Sad tale of a sensible surrender

 

History: An ill-fated battle by Irish forces serving the UN in the Congo in 1961 still generates unease.

In the past 18 months this is the third book to be published about the fight of the Irish UN soldiers of the 35th Battalion in the Katangese town of Jadotville in September 1961. It is by far the fullest account of what became known in the Irish army as the Jadotville Affair, a tragic tale of the surrender by Irish soldiers in an ill-advised battle by UN forces trying to prevent the secession of Katanga from the rest of the Congo.

The UN forces' attempt to halt Moise Tshombe's secession by force of arms was messy and unprofessional. Operation Morthor, as it was called, was centred on Elizabethville, while "A" Company of the Irish 35th Battalion was stationed in Jadotville, 80 miles away. The fact that Commandant Pat Quinlan, the CO of "A" Company, had not been told of the impending military operation is still inexplicable and appalling, now, 45 years later.

Quinlan and his 150 men had been sent by the UN to Jadotville, an important mining town virtually run by the Union Miniere, to replace twice that number of UN soldiers who had left it a week before Quinlan got there. UN troops were sent to Jadotville on the insistence of the Belgian government, ostensibly to protect the white population of the town. But the truth was that the Belgians there did not want UN troops, were not fearful for their lives, hated the whole notion of the United Nations and were opposed to its ideals and practices. With the aid of white mercenaries and the Katangese gendarmarie, the soldiers of "A" Company were surrounded and cut off from Elizabethville a week after they got there.

Ill-equipped and short of rations and intelligence about what was going on, Quinlan nevertheless took the logical and forthright precautions of digging in and entrenching his men in weapon pits, so that by the time the gendarmarie and the Katangese army attacked them - with the enthusiastic support of the huge majority of the white population - they were able to put up a stiff defensive resistance.

They were not only outnumbered by perhaps 10 to one, but their water and electricity were cut off and they were mortared on the ground and bombed and strafed from the air for four days before they agreed - sensibly in my opinion - to a ceasefire and eventual surrender. They were then imprisoned by the Katangese for weeks on end before being eventually released. Their casualties for the battle were five wounded. They may have killed up to 200 Katangese and wounded many more during the fighting.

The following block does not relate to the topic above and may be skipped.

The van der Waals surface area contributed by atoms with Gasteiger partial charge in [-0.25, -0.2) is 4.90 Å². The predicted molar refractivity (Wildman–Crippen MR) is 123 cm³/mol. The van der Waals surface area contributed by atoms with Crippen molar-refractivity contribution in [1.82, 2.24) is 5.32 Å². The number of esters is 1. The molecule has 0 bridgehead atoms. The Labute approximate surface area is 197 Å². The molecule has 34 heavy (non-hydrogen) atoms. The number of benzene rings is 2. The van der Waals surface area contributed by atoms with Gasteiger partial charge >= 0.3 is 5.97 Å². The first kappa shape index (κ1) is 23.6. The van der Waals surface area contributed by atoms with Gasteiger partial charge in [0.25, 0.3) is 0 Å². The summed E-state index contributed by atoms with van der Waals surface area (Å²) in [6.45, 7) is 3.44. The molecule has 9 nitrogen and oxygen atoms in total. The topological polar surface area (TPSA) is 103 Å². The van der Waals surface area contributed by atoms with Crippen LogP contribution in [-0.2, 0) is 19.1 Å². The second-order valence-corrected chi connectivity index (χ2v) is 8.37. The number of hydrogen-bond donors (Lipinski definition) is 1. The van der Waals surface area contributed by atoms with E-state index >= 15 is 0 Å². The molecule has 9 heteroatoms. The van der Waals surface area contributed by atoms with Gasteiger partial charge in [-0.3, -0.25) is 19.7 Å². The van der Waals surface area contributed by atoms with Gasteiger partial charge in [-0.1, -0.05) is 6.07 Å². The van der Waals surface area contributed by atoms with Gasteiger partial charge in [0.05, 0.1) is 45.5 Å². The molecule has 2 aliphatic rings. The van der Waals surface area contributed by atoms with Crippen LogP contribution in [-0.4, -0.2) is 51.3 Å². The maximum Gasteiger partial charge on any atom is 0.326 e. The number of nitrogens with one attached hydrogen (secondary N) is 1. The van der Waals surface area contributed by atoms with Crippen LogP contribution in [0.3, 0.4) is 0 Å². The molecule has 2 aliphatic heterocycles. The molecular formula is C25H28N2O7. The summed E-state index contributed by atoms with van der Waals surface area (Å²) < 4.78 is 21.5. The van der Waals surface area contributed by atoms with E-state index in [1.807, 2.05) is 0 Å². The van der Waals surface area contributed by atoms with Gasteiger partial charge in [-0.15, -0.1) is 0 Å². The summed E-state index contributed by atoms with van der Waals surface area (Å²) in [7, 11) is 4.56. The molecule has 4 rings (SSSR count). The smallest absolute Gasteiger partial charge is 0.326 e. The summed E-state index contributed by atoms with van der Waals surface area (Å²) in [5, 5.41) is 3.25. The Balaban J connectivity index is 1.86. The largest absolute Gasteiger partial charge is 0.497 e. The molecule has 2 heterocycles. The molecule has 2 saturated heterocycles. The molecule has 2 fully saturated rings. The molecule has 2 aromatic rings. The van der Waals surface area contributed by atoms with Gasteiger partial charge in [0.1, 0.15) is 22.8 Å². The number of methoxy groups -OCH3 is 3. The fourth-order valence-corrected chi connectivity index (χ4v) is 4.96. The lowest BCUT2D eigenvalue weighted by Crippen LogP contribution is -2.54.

Rose Doyle's book includes daily - sometimes hourly - details of the battle. And why not - she is, after all, Pat Quinlan's niece and has had access to his journals, his letters home, his subsequent writings and, most importantly, his radio log during the fighting and afterwards.

The UN decision to send men to Jadotville was wrong and should not have been allowed to happen . The company was ill-equipped for its task. Efforts to relieve the besieged men failed on two occasions.

The radio log between Quinlan and his superiors in Elizabethville clearly shows the desperation with which he appeals for reinforcements. Time and time again he asked his superiors for help "...in ainm Dé, in the name of God...", only to be told that attempts to get reinforcements through had failed.

In the end he was forced to concede to ceasefire talks with his enemy, talks which rapidly turned to surrender. Similar talks were going on in Elizabethville on the whole Operation Morthor, but only the Irish at Jadotville surrendered and were taken into captivity.

QUINLAN EMERGES FROM this book as a prickly character, utterly dismissive of the capabilities of UN civilian and military authorities. He justifies his surrender on the grounds that his men would have been wiped out if the fighting had gone on, and there is no doubt that their losses would have been great.

Yet for the rest of their lives Quinlan and the men who fought at Jadotville were tarnished by their action in giving in. The men were sneered at by other Irish troops, and for years their reputations suffered. Their surrender was seen by many in the army and in Irish politics as shameful. For years the army itself appeared to airbrush the whole incident from history. No one, it seemed, wanted to know the facts - that Quinlan had fought a good fight, that the UN had made a cock-up in sending these men to this town, that they had failed signally to relieve or reinforce them. Pat Quinlan is dead. I only met him once, when he looked at me quizzically in a bar in an Athlone hotel and said: "I suppose you don't want to talk to me?" We were both embarrassed at our encounter. Officers who served with him during the dreadful days of the fight have done a great deal to see that his name is honoured or at least not traduced. The army at home has done something, just a little, to make amends for its omissions.

Quite frankly this is a naturally partisan account of this whole affair, as seen and told by and about the men of "A" Company, who suffered so much. It is clear that the author does not accept that her uncle's reputation as a good soldier has been upheld, and there is a distinct feeling diplomacy has seen to it that those who should be named remain anonymous. Are there still heads to roll? The sense of unease about Jadotville, alas, remains.

Cathal O'Shannon is a broadcaster and journalist. He accompanied the first Irish troops to the Congo in 1960 as a reporter for The Irish Times

Heroes of Jadotville: The Soldiers' Story By Rose Doyle, with Leo Quinlan New Island, 383pp. €19.95